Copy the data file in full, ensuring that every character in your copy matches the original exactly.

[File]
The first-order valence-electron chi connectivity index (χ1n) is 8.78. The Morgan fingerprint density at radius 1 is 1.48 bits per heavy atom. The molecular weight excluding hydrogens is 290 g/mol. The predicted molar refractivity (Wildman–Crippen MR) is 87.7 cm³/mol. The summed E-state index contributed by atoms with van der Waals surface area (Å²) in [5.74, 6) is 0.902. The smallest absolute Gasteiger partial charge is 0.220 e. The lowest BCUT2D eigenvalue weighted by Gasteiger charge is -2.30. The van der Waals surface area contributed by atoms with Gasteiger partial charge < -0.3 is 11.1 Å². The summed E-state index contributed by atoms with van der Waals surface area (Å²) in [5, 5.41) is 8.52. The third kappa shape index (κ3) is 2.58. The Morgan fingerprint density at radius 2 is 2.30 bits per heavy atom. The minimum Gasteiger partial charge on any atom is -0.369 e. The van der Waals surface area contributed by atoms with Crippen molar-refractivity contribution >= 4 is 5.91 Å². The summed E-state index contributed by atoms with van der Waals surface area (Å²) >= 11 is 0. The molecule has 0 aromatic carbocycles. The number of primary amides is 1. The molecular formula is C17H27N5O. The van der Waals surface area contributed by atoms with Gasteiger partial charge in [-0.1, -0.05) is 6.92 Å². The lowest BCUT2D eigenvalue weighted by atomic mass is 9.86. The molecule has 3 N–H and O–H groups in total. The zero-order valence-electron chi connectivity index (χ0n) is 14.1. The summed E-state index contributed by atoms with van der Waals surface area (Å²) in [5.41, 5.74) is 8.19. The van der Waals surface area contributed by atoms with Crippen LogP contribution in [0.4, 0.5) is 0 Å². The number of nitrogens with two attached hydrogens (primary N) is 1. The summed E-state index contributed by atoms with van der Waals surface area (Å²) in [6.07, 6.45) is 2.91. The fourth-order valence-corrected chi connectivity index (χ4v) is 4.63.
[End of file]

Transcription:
The first-order valence-electron chi connectivity index (χ1n) is 8.78. The Morgan fingerprint density at radius 1 is 1.48 bits per heavy atom. The molecular weight excluding hydrogens is 290 g/mol. The predicted molar refractivity (Wildman–Crippen MR) is 87.7 cm³/mol. The summed E-state index contributed by atoms with van der Waals surface area (Å²) in [5.74, 6) is 0.902. The smallest absolute Gasteiger partial charge is 0.220 e. The lowest BCUT2D eigenvalue weighted by Gasteiger charge is -2.30. The van der Waals surface area contributed by atoms with Gasteiger partial charge < -0.3 is 11.1 Å². The summed E-state index contributed by atoms with van der Waals surface area (Å²) in [5, 5.41) is 8.52. The third kappa shape index (κ3) is 2.58. The Morgan fingerprint density at radius 2 is 2.30 bits per heavy atom. The minimum Gasteiger partial charge on any atom is -0.369 e. The van der Waals surface area contributed by atoms with Crippen molar-refractivity contribution >= 4 is 5.91 Å². The summed E-state index contributed by atoms with van der Waals surface area (Å²) >= 11 is 0. The molecule has 0 aromatic carbocycles. The number of primary amides is 1. The molecular formula is C17H27N5O. The van der Waals surface area contributed by atoms with Gasteiger partial charge in [-0.1, -0.05) is 6.92 Å². The lowest BCUT2D eigenvalue weighted by atomic mass is 9.86. The molecule has 3 N–H and O–H groups in total. The zero-order valence-electron chi connectivity index (χ0n) is 14.1. The summed E-state index contributed by atoms with van der Waals surface area (Å²) in [5.41, 5.74) is 8.19. The van der Waals surface area contributed by atoms with Crippen LogP contribution in [0.4, 0.5) is 0 Å². The number of nitrogens with two attached hydrogens (primary N) is 1. The summed E-state index contributed by atoms with van der Waals surface area (Å²) in [6.07, 6.45) is 2.91. The fourth-order valence-corrected chi connectivity index (χ4v) is 4.63.